- Filmmaker D.A. Pennebaker and his wife, Chris Hegedus, will be showing two of their films on Nov. 5 and 6 at the Virginia Film Festival in Charlottesville.
Nobody was surprised four years ago when D.A. Pennebaker won an Oscar for lifetime achievement.
Known as one of the greatest chroniclers of the sixties, the 91-year-old filmmaker is a true pioneer of the documentary world. In particular, the direct cinema style, which sought to make the audience unaware of the camera, a North American cousin of the cinéma vérité movement.
An engineer before becoming a filmmaker, Pennebaker helped develop the first fully portable 16 mm synchronized camera and sound-recording systems in the early 1960s, used to great effect in his classic music docs “Monterey Pop,” “Ziggy Stardust and the Spiders from Mars” and “Don’t Look Back,” which follows Bob Dylan on his legendary 1966 tour of England.
Pennebaker has worked with the Clintons, Depeche Mode, the Kennedys and many others while making nearly 50 documentaries, roughly half with his wife, Chris Hegedus, a 64-year-old documentary filmmaker who shares his passion. What you may not know is that Pennebaker lived in Richmond as a child.
“I think I attended a school called St. Christopher’s for a few years,” Pennebaker says by phone from New York, joined by his wife. He explains that he was living here with an uncle who worked for Eastern Airlines. “All I remember were the firecrackers at Christmas,” he adds. “People in New York thought that was crazy.”
Next weekend, the pair is presenting two of their films at the Virginia Film Festival in Charlottesville: the Oscar-nominated Bill Clinton campaign film, “The War Room” (1999), which will include an appearance by CNN’s Paul Begala, as well as the latest feature, “Unlocking the Cage” which follows the legal battle waged by animal rights lawyer Steven Wise, who’s been seeking legal rights for animals such as chimpanzees.
“When you do a film, you do it because you’re fascinated by a person who wants this more than anything else,” Pennebaker says. “That draws you in.”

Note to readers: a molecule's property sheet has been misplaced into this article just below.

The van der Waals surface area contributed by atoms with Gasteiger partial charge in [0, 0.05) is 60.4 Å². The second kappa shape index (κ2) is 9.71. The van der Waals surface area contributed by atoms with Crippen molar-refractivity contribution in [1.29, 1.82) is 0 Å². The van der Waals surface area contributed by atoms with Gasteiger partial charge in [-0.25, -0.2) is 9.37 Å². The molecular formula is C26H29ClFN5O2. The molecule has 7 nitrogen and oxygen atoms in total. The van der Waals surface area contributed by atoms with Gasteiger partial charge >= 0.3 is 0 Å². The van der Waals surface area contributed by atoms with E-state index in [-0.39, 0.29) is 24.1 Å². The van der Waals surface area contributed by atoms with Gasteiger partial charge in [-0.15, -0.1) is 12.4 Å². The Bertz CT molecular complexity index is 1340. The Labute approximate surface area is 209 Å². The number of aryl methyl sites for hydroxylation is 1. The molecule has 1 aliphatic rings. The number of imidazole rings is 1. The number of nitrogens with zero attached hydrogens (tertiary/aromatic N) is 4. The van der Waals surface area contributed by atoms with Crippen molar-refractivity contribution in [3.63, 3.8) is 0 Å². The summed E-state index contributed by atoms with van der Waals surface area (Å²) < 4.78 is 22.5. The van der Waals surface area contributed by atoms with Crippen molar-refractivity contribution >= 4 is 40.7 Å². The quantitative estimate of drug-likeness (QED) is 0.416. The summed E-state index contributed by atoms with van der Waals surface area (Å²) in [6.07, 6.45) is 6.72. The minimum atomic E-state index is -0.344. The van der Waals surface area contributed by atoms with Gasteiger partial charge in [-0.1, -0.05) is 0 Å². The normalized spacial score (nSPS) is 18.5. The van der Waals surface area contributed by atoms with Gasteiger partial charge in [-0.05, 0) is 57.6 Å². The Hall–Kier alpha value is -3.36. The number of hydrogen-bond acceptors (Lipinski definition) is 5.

“I don’t think we make films about adversarial subjects,” Hegedus adds. “We tend to be rooting for our characters. ... Things can change very quickly today -- look at gay marriage. I think there’s an opening now in the culture, pushed on by social media, and animals are one [issue] that is pushing the fastest.”
Hegedus notes that during the filming, the National Institute of Health decided it wasn’t going to use animals for testing anymore, while other groups such as Sea World and Ringling Bros. and Barnum & Bailey are crumpling in the face of public pressure.
The directors will appear at the festival with another famous documentarian, Werner Herzog. “Herzog has always wanted to punch us out, I think. I’ve only met him once,” Pennebaker says. “I think it had to do with [Richard] Leacock [one of the British founders of cinéma vérité], his determined enemy.”
“He’s not a fan of cinéma vérité style,” Hegedus agrees, “but I like his films.”
A more recent filmmaker whose work they enjoy is a former student of theirs at Yale, Josh Kriegman, who made the new doc “Weiner,” about beleaguered former New York congressman Anthony Weiner. “Josh was basically his body man during his campaign and had incredible access," Hegedus says. "That’s what it’s really about."
So what happens when married filmmakers disagree while working?
“We usually get divorced,” Hegedus jokes. “No, I think since we have the same goal, in the end it usually works out.”
Regarding his old friend, Dylan, Pennebaker says he wasn’t totally surprised by his recent Nobel Prize win. “He’s such an enigma. ... People know he’s special. I think the Nobel people want to make a historical reference to this.”
But he doesn’t think Dylan will give the nearly million-dollar monetary award to a literary cause -- if he even accepts the award. “He counts the house,” Pennebaker says. “When he was performing he always went to figure out how much they took in.”
The director says at the time of shooting “Don’t Look Back” that he didn’t know much about Dylan, or that he was documenting the dissolution of Dylan and Joan Baez’s relationship. “In the end, I assumed [manager] Albert [Grossman] wanted me to make the film to help sell concert tickets. After two or three days wandering around with Dylan and Bob Neuwirth and Joan, I wasn’t so interested in making a musical film but in what he was talking about when he talked to people. He was so full of wonderful idea-grams.”
Pennebaker intuited that at some future date, people would want to know what Dylan was like: “I thought about when Byron and Shelley hung out in Italy, causing a big furor. If someone had been around with a camera we’d still be looking at it.”
Regarding “The War Room,” Pennebaker thinks there are always people who can get the same kind of access that they got during the 1992 Clinton campaign.
“Now people are always on the phone. That maybe changes how close you can get, but [directors] will find other ways to do it,” he says. “There are tons of great stories out there in local politics if you spend the time.”
Hegedus says she’s working on a virtual reality project about tiger abuse in America that will involve their ongoing fascination with the evolution of film language. “It’s the new Wild West,” she says of the technology.
Speaking of local politics, might they be interested in tackling the Joe Morrissey story in virtual reality, after I tell them the dramatic details?
“Oh, it sounds like a great story,” Hegedus says, laughing.
For times on film screenings and talks, visit virginiafilmfestival.org.